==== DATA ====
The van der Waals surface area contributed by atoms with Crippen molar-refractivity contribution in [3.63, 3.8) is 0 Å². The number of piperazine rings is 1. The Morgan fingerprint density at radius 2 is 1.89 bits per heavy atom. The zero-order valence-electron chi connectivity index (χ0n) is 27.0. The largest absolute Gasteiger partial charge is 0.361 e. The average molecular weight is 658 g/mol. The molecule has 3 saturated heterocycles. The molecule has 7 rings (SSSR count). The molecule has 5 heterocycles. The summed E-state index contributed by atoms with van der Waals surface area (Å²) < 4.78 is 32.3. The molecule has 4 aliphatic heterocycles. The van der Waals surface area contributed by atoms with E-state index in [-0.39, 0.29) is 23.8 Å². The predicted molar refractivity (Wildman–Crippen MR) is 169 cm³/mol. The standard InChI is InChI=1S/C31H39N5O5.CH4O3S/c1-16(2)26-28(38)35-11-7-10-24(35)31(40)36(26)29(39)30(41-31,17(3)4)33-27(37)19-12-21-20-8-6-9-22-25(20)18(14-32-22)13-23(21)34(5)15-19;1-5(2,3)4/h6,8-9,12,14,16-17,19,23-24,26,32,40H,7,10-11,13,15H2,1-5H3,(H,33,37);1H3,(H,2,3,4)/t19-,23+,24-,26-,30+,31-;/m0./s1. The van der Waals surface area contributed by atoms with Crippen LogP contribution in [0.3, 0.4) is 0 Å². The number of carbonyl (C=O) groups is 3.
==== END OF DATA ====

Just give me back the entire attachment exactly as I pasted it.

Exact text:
The van der Waals surface area contributed by atoms with Crippen molar-refractivity contribution in [3.63, 3.8) is 0 Å². The number of piperazine rings is 1. The Morgan fingerprint density at radius 2 is 1.89 bits per heavy atom. The zero-order valence-electron chi connectivity index (χ0n) is 27.0. The largest absolute Gasteiger partial charge is 0.361 e. The average molecular weight is 658 g/mol. The molecule has 3 saturated heterocycles. The molecule has 7 rings (SSSR count). The molecule has 5 heterocycles. The summed E-state index contributed by atoms with van der Waals surface area (Å²) < 4.78 is 32.3. The molecule has 4 aliphatic heterocycles. The van der Waals surface area contributed by atoms with E-state index in [-0.39, 0.29) is 23.8 Å². The predicted molar refractivity (Wildman–Crippen MR) is 169 cm³/mol. The standard InChI is InChI=1S/C31H39N5O5.CH4O3S/c1-16(2)26-28(38)35-11-7-10-24(35)31(40)36(26)29(39)30(41-31,17(3)4)33-27(37)19-12-21-20-8-6-9-22-25(20)18(14-32-22)13-23(21)34(5)15-19;1-5(2,3)4/h6,8-9,12,14,16-17,19,23-24,26,32,40H,7,10-11,13,15H2,1-5H3,(H,33,37);1H3,(H,2,3,4)/t19-,23+,24-,26-,30+,31-;/m0./s1. The van der Waals surface area contributed by atoms with Crippen LogP contribution in [0.3, 0.4) is 0 Å². The number of carbonyl (C=O) groups is 3.